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Get Ahead on Your Pediatric Shelf Exam: Top Tips for Success

Are you preparing to take the pediatric shelf exam? If so, you’re not alone.

Thousands of medical students take their first step toward becoming practicing pediatricians by taking their shelf exams each year.

And the majority of these students pass the exam easily. 

This can be pretty overwhelming and scary. But you don’t have to worry at all. With a little extra effort, you can clear the exam with distinction.

In this guide, we’ll go over the most common tips and tricks to help you pass your exam with distinction. 

We will also go over common pitfalls to avoid to maximize your chances of passing and becoming a practicing pediatrician. 

Utilize Your Clerkship Experience

Did you know that you can start preparing for the pediatric shelf beforehand?

In your pediatric internship, make it a priority to stay updated with clinical research and read articles from top medical journals to get additional information on best practices. 

The overall goal is to know as much as possible about this specialty so that when it comes time to take board exams, you will be confident. 

Once you have built up your knowledge base through coursework and practice, you’ll need to focus on retaining that knowledge by reviewing key facts and case studies before the exam.

You will find many resources available at your institution’s library to ace your pediatric shelf exam.  

Know Your Pediatric Vitals

Pediatric vitals are different from other types of vital signs and require knowledge about age-appropriate normal ranges.

The most common pediatric vital sign is respiratory rate, which is calculated by taking a child’s number of breaths in 30 seconds and multiplying it by 2 to give an expected rate.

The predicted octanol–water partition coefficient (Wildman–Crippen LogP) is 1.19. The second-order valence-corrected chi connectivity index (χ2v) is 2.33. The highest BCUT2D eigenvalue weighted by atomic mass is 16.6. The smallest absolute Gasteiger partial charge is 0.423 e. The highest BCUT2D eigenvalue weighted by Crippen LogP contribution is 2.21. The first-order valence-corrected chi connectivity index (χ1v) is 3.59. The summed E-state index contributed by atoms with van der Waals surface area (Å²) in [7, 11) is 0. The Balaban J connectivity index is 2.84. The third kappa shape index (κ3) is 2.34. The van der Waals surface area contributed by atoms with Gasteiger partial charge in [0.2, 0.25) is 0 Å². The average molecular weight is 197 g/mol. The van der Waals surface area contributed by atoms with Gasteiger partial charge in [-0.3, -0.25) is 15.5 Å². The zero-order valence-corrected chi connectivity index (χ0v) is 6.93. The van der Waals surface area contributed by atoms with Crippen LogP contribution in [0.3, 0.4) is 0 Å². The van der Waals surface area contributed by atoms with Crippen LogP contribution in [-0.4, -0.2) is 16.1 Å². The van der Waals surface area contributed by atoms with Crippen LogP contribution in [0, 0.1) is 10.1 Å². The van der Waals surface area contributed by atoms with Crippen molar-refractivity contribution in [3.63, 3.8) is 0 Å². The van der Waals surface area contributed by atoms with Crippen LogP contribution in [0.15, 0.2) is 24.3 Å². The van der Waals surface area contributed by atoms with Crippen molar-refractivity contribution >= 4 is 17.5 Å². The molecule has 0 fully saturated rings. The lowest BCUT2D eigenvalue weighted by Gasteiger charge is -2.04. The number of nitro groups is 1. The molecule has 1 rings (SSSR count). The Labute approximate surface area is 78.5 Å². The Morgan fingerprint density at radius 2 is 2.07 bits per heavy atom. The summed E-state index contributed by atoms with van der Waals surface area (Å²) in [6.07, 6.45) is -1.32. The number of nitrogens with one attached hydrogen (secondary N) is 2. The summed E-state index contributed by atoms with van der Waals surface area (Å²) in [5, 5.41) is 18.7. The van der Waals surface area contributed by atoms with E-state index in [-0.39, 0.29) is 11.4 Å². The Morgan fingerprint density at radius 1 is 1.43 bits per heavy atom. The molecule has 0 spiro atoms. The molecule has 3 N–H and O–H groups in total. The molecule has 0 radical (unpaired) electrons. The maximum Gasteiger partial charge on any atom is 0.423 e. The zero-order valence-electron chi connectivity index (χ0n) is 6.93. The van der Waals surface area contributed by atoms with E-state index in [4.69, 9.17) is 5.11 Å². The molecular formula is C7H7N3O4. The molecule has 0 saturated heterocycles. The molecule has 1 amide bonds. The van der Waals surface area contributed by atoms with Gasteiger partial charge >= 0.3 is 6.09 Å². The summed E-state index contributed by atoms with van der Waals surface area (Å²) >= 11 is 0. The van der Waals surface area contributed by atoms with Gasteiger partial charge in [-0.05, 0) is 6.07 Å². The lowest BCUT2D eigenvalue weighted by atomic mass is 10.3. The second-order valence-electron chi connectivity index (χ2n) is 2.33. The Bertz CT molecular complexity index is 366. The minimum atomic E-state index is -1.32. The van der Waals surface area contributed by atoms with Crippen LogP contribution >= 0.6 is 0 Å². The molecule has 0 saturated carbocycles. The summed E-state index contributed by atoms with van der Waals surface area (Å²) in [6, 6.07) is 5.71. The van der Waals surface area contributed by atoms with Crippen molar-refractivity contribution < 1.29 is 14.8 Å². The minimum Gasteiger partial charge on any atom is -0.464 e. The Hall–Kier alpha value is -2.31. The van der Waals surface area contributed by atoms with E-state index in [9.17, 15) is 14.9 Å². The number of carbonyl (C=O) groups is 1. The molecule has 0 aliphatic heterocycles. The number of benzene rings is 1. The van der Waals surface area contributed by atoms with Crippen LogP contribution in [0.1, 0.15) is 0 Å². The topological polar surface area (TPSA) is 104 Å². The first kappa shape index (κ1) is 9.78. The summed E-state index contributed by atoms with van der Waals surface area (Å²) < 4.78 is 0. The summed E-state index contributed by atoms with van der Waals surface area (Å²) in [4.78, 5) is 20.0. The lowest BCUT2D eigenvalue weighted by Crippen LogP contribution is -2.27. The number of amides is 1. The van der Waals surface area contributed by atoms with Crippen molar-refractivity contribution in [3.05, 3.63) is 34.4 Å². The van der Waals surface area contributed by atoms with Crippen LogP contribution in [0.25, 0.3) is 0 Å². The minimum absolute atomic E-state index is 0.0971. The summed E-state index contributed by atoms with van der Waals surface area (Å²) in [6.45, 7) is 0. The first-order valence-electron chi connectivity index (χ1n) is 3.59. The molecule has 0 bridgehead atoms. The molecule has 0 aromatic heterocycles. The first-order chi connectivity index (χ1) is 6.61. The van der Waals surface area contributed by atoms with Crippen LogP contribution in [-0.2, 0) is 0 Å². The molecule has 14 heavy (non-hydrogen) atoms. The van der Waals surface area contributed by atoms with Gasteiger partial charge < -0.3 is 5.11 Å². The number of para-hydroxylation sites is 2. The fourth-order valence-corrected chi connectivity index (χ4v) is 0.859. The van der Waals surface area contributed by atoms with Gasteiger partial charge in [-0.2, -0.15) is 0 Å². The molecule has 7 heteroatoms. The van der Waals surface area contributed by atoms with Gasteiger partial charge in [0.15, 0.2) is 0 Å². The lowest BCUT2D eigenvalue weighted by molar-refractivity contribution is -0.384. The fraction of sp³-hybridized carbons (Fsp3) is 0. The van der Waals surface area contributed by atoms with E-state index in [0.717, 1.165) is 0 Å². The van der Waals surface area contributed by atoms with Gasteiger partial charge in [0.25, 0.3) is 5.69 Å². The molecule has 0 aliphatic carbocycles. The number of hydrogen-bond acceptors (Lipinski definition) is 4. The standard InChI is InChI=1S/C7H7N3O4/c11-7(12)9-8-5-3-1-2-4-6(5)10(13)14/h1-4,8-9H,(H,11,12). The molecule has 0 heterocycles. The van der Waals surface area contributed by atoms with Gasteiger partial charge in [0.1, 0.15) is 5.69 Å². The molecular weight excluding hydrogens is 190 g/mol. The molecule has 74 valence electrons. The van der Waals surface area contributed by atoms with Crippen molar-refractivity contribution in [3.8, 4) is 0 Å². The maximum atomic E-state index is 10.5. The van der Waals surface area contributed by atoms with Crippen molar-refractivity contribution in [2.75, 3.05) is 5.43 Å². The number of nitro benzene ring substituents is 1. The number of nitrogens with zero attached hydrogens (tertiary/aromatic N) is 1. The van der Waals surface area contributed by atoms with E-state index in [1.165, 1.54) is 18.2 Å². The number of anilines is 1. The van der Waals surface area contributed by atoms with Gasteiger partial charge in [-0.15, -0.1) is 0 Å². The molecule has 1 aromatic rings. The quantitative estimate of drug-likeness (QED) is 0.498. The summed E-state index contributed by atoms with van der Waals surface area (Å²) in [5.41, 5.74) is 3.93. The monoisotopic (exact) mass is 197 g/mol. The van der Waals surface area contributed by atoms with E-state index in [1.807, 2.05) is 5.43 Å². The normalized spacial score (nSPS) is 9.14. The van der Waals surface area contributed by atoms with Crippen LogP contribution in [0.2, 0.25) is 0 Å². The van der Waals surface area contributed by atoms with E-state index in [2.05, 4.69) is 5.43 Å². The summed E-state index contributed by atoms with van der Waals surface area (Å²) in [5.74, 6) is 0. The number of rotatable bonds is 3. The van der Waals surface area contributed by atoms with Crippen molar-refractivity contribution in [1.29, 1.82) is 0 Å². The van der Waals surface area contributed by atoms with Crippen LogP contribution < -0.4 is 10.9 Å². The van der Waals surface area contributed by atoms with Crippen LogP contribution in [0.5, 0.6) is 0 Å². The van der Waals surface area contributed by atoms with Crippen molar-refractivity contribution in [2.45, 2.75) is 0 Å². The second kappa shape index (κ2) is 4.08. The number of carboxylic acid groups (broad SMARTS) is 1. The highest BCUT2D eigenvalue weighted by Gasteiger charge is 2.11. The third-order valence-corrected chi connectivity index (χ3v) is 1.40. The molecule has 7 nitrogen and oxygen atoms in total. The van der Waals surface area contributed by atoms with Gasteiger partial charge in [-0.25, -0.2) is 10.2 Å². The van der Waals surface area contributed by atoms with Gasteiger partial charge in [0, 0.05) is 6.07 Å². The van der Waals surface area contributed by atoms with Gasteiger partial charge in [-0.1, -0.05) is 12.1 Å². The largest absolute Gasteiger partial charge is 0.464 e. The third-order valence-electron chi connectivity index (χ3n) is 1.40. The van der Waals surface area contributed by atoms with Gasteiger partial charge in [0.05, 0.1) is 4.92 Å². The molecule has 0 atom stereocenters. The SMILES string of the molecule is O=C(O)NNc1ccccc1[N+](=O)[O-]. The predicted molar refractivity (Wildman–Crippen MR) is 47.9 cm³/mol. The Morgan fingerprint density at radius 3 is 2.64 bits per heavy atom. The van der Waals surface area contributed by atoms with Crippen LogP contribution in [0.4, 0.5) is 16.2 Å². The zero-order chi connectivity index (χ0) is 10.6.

Breathing rates may vary based on exercise or changes in air quality, so it is important to be mindful of what activity the child was engaged in before measuring their respiratory rate. 

Knowing these little things will help you perform better in the exam, as most of the questions are related to real-time health scenarios. 

Solve Enough Practice Questions

Many students wait until just before their shelf exam to start preparing.

That’s not considered a good practice.

If you want to do your best in the exam, you would have to practice enough. 

Find a local pediatric educator or consultant and work with them to create a study plan that matches your timeframe.

Consider the total hours per week you can dedicate to exam preparation. 

We recommend starting by taking practice questions before your review starts so you have an idea of what areas you need to improve and in which areas you performed well.

Once you start a study plan, work with your mentor to ensure it is tailored specifically to your needs. 

Have a Good Knowledge of Child Development

Child development is an interesting and important topic that can be broadly broken down into different stages, each of which has its own developmental milestones and major shifts in cognitive abilities.